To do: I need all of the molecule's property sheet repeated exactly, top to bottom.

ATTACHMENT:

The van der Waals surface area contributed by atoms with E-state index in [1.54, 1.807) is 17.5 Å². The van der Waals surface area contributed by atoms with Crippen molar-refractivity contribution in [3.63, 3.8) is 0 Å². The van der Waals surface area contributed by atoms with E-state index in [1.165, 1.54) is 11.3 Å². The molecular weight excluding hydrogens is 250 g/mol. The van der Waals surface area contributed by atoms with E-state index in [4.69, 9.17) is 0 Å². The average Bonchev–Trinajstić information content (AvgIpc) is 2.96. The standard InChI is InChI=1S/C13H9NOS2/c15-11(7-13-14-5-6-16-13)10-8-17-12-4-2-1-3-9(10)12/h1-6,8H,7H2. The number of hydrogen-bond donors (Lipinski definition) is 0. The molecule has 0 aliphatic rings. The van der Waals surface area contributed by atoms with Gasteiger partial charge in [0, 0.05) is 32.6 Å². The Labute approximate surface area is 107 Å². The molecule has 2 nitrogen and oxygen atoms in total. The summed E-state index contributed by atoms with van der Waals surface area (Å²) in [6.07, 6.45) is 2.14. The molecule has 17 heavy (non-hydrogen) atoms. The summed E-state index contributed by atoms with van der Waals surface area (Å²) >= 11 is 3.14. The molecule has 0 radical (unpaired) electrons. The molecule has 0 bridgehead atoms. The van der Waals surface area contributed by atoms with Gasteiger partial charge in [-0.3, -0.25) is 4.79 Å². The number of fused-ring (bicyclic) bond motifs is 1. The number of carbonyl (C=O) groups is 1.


The van der Waals surface area contributed by atoms with E-state index in [1.54, 1.807) is 17.5 Å². The van der Waals surface area contributed by atoms with Crippen molar-refractivity contribution in [3.63, 3.8) is 0 Å². The van der Waals surface area contributed by atoms with E-state index in [1.165, 1.54) is 11.3 Å². The molecular weight excluding hydrogens is 250 g/mol. The van der Waals surface area contributed by atoms with E-state index in [4.69, 9.17) is 0 Å². The average Bonchev–Trinajstić information content (AvgIpc) is 2.96. The standard InChI is InChI=1S/C13H9NOS2/c15-11(7-13-14-5-6-16-13)10-8-17-12-4-2-1-3-9(10)12/h1-6,8H,7H2. The number of hydrogen-bond donors (Lipinski definition) is 0. The molecule has 0 aliphatic rings. The van der Waals surface area contributed by atoms with Gasteiger partial charge in [0, 0.05) is 32.6 Å². The Labute approximate surface area is 107 Å². The molecule has 2 nitrogen and oxygen atoms in total. The summed E-state index contributed by atoms with van der Waals surface area (Å²) in [6.07, 6.45) is 2.14. The molecule has 17 heavy (non-hydrogen) atoms. The summed E-state index contributed by atoms with van der Waals surface area (Å²) >= 11 is 3.14. The molecule has 0 radical (unpaired) electrons. The molecule has 0 bridgehead atoms. The van der Waals surface area contributed by atoms with Gasteiger partial charge in [-0.3, -0.25) is 4.79 Å². The number of fused-ring (bicyclic) bond motifs is 1. The number of carbonyl (C=O) groups is 1.